I had never heard of Elizabeth David when I first opened a Penguin edition of her French Provincial Cooking , browsing in the University Bookstore. I was a junior in college, and though I had been cooking for myself and with my housemates for several months, I was pretty unsophisticated. I was already reading cookbooks as if they were novels, but there were fewer then. It was a long time ago.
French food to me meant fancy restaurant food- I had no previous idea of the range of French country food- real food, eaten by real people, daily, as well as for special occasions. I was mesmerized, and, of course, I bought the book. I read it over and over again, looked for the ingredients and tools she talked about, and tried out as many recipes as I could. She has stuck with me, all this time; more than any other writer on food, she is the voice in the back of my head.
Then, as now, I was struck by the economy of her recipe writing- straighforward and personal. Sometimes it seemed that the instructions were too simple to be true, but they worked. My favorite Elizabeth David recipes are usually the simplest. This recipe for a fennel gratin is so spare that it is practically not a recipe at all, the same is true of her method for toasting almonds, and quite a few others.
Somehow, if you do just what she says, it is more delicious than you would have expected. The sharp clean taste of the raw fennel, which I love in a fennel slaw, is mellowed and transformed. This gratin makes an excellent side dish for meat, poultry, bean, or tomato based main dishes. It is also great with fish. Is there something edible I have left out here?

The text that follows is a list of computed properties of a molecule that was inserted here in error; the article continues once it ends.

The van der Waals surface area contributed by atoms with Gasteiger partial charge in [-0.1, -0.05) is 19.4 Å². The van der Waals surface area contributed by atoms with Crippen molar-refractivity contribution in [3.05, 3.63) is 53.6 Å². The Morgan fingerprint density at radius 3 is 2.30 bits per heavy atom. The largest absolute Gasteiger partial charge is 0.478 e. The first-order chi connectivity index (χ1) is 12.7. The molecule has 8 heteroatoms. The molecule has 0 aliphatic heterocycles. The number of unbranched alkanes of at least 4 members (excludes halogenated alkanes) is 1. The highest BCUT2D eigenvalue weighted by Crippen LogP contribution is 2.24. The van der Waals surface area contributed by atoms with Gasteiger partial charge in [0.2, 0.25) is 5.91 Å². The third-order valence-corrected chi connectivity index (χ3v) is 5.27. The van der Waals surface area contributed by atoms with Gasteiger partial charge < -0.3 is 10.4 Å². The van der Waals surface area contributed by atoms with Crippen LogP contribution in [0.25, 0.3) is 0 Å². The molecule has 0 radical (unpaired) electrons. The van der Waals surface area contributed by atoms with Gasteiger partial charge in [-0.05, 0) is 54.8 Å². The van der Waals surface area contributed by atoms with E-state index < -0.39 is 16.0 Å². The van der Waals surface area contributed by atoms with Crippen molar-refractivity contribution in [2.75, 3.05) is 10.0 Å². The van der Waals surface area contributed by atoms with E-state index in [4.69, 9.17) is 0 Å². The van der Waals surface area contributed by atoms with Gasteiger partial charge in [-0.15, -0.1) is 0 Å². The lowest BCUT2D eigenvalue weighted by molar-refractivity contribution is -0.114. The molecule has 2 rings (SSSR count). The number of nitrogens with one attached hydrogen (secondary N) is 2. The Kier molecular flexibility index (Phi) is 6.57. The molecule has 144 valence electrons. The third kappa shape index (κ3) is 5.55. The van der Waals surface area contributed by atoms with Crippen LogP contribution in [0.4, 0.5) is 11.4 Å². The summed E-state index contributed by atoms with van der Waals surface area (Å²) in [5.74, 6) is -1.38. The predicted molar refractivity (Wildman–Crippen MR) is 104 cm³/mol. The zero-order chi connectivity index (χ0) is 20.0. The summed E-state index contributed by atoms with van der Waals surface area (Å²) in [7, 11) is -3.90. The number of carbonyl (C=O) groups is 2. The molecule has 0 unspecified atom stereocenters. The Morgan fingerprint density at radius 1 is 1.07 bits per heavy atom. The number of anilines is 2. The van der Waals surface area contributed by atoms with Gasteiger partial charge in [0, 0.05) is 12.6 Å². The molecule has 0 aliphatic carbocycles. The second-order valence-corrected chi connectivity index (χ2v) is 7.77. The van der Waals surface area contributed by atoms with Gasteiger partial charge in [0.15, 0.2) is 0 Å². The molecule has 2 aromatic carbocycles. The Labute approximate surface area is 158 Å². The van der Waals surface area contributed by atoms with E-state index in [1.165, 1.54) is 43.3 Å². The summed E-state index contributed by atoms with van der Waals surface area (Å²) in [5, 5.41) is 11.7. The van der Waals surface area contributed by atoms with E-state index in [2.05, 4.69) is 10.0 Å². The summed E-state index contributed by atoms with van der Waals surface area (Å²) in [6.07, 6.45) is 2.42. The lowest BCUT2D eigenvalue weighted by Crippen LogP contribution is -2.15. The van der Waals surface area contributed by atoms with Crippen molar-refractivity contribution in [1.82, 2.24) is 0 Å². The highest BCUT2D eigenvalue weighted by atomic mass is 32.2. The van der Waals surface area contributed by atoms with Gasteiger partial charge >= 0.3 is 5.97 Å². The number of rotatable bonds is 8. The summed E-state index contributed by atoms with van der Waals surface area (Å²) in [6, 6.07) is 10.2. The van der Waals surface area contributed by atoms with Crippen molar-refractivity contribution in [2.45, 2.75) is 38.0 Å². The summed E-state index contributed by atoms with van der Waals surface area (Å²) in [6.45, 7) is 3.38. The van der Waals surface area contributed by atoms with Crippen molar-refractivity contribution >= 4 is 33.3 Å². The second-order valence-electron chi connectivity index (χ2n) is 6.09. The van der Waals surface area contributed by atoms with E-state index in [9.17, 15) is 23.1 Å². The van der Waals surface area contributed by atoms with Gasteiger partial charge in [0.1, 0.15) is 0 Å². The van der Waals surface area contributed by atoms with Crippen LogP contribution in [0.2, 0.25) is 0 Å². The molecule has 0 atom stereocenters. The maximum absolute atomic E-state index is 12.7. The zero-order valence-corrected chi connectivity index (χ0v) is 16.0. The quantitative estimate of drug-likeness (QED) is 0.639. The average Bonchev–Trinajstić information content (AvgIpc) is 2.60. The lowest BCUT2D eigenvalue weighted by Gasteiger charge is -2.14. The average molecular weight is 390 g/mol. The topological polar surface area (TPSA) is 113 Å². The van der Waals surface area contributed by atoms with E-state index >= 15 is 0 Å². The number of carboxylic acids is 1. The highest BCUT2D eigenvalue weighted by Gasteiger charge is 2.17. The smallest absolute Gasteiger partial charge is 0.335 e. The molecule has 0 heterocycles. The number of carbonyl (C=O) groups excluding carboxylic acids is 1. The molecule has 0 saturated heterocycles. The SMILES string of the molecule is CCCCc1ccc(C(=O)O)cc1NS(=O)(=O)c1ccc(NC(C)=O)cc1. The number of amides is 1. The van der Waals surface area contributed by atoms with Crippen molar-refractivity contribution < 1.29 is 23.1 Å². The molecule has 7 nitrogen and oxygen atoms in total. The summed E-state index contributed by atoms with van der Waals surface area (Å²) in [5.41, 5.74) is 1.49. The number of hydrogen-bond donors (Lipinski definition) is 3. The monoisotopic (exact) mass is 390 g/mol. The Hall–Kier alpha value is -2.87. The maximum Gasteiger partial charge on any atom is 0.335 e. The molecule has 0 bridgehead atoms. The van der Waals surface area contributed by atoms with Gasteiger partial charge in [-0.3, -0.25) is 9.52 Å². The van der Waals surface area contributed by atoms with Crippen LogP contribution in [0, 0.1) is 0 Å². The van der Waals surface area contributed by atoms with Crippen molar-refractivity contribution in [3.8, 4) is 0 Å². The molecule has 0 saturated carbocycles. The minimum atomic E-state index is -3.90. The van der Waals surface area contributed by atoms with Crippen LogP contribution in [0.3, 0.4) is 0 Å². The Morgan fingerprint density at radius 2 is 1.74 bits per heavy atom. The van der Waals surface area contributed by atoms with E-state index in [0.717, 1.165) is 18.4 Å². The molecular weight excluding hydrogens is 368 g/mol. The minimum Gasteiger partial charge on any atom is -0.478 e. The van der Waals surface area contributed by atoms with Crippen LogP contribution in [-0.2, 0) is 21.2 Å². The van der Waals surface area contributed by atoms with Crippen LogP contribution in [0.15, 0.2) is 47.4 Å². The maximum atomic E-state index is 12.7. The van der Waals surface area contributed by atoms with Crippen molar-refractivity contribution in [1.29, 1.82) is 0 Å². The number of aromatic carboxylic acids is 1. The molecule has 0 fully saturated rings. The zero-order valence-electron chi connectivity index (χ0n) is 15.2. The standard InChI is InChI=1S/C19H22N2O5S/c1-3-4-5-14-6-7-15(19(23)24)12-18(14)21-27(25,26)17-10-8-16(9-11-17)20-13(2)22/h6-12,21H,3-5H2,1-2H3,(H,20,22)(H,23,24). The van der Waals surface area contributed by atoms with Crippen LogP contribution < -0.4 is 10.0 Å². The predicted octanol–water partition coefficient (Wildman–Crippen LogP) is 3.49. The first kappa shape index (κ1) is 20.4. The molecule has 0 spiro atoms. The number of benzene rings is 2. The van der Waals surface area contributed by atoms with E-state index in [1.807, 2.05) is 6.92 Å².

This is all you do. Preheat oven to 425F. Trim off the tough stalks and root end of each bulb, and slice each in half lengthwise. Parboil until tender in well-salted water, drain, and place in a buttered oven proof dish, cut sides down. Sprinkle with grated parmesan cheese, freshly made breadcrumbs, and ground pepper, and dot with butter. Bake until top is browned nicely (15-20 minutes, usually) and serve. I put a few of the uncooked fennel fronds on top, because I think they are pretty.
All you have to remember to do is use good butter, real parm, and your own breadcrumbs, all of which actually matters.
Adapted from An Omelette and a Glass of Wine. by Elizabeth David